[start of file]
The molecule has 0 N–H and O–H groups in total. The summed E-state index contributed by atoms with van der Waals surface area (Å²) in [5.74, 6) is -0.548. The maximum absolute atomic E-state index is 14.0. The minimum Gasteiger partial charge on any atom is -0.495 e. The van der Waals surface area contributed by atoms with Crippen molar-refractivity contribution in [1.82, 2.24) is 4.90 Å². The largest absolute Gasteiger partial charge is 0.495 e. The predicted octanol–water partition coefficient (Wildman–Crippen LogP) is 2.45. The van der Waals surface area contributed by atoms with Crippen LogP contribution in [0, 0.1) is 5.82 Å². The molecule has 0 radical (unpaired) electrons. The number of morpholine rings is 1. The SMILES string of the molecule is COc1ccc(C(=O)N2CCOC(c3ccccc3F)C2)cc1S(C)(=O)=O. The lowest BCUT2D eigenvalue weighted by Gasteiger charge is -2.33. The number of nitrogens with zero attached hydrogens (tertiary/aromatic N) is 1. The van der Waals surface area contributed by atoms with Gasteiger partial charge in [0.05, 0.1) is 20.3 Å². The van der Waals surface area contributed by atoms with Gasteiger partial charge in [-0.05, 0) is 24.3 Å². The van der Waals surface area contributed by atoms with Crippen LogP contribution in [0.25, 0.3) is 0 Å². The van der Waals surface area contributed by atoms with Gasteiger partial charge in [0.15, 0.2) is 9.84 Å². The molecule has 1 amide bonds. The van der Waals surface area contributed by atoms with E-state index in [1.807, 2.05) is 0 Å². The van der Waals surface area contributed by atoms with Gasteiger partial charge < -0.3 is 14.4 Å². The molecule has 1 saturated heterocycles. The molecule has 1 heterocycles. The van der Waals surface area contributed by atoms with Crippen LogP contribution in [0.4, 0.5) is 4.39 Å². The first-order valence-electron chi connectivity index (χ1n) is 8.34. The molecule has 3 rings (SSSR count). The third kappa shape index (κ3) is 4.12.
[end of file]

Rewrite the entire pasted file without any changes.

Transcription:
The molecule has 0 N–H and O–H groups in total. The summed E-state index contributed by atoms with van der Waals surface area (Å²) in [5.74, 6) is -0.548. The maximum absolute atomic E-state index is 14.0. The minimum Gasteiger partial charge on any atom is -0.495 e. The van der Waals surface area contributed by atoms with Crippen molar-refractivity contribution in [1.82, 2.24) is 4.90 Å². The largest absolute Gasteiger partial charge is 0.495 e. The predicted octanol–water partition coefficient (Wildman–Crippen LogP) is 2.45. The van der Waals surface area contributed by atoms with Crippen LogP contribution in [0, 0.1) is 5.82 Å². The molecule has 0 radical (unpaired) electrons. The number of morpholine rings is 1. The SMILES string of the molecule is COc1ccc(C(=O)N2CCOC(c3ccccc3F)C2)cc1S(C)(=O)=O. The lowest BCUT2D eigenvalue weighted by Gasteiger charge is -2.33. The number of nitrogens with zero attached hydrogens (tertiary/aromatic N) is 1. The van der Waals surface area contributed by atoms with Gasteiger partial charge in [0.05, 0.1) is 20.3 Å². The van der Waals surface area contributed by atoms with Gasteiger partial charge in [-0.05, 0) is 24.3 Å². The van der Waals surface area contributed by atoms with Crippen LogP contribution in [0.25, 0.3) is 0 Å². The van der Waals surface area contributed by atoms with Gasteiger partial charge in [0.15, 0.2) is 9.84 Å². The molecule has 1 amide bonds. The van der Waals surface area contributed by atoms with E-state index in [1.807, 2.05) is 0 Å². The van der Waals surface area contributed by atoms with Gasteiger partial charge < -0.3 is 14.4 Å². The molecule has 1 saturated heterocycles. The molecule has 1 heterocycles. The van der Waals surface area contributed by atoms with Crippen LogP contribution in [0.4, 0.5) is 4.39 Å². The first-order valence-electron chi connectivity index (χ1n) is 8.34. The molecule has 3 rings (SSSR count). The third kappa shape index (κ3) is 4.12.